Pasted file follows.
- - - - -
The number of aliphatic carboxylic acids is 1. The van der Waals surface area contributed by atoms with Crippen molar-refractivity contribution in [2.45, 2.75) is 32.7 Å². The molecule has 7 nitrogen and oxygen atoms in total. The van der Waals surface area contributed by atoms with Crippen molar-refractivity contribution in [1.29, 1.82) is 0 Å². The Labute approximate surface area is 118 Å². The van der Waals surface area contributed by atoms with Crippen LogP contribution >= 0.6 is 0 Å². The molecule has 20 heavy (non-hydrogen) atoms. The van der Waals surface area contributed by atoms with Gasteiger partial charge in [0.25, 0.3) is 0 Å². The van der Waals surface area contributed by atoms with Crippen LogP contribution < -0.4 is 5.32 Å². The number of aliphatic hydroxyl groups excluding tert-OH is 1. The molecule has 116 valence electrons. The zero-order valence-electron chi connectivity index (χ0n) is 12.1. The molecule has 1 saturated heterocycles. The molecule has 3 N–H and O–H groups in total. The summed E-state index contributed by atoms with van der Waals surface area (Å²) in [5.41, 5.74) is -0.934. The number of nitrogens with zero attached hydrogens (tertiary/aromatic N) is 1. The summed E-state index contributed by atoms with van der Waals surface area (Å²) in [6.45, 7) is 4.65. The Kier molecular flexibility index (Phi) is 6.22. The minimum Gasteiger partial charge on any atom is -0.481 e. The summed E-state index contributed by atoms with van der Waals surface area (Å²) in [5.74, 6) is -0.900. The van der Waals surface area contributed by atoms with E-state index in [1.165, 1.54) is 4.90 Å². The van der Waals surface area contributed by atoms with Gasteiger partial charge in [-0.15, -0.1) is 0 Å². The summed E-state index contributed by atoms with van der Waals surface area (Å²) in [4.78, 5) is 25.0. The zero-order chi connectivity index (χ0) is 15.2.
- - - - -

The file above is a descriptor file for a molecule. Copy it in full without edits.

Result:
The number of aliphatic carboxylic acids is 1. The van der Waals surface area contributed by atoms with Crippen molar-refractivity contribution in [2.45, 2.75) is 32.7 Å². The molecule has 7 nitrogen and oxygen atoms in total. The van der Waals surface area contributed by atoms with Crippen molar-refractivity contribution in [1.29, 1.82) is 0 Å². The Labute approximate surface area is 118 Å². The van der Waals surface area contributed by atoms with Crippen LogP contribution >= 0.6 is 0 Å². The molecule has 20 heavy (non-hydrogen) atoms. The van der Waals surface area contributed by atoms with Gasteiger partial charge in [0.25, 0.3) is 0 Å². The van der Waals surface area contributed by atoms with Crippen LogP contribution < -0.4 is 5.32 Å². The number of aliphatic hydroxyl groups excluding tert-OH is 1. The molecule has 116 valence electrons. The zero-order valence-electron chi connectivity index (χ0n) is 12.1. The molecule has 1 saturated heterocycles. The molecule has 3 N–H and O–H groups in total. The summed E-state index contributed by atoms with van der Waals surface area (Å²) in [5.41, 5.74) is -0.934. The number of nitrogens with zero attached hydrogens (tertiary/aromatic N) is 1. The summed E-state index contributed by atoms with van der Waals surface area (Å²) in [6.45, 7) is 4.65. The Kier molecular flexibility index (Phi) is 6.22. The minimum Gasteiger partial charge on any atom is -0.481 e. The summed E-state index contributed by atoms with van der Waals surface area (Å²) in [5.74, 6) is -0.900. The van der Waals surface area contributed by atoms with E-state index in [1.165, 1.54) is 4.90 Å². The van der Waals surface area contributed by atoms with Gasteiger partial charge in [-0.15, -0.1) is 0 Å². The summed E-state index contributed by atoms with van der Waals surface area (Å²) in [4.78, 5) is 25.0. The zero-order chi connectivity index (χ0) is 15.2.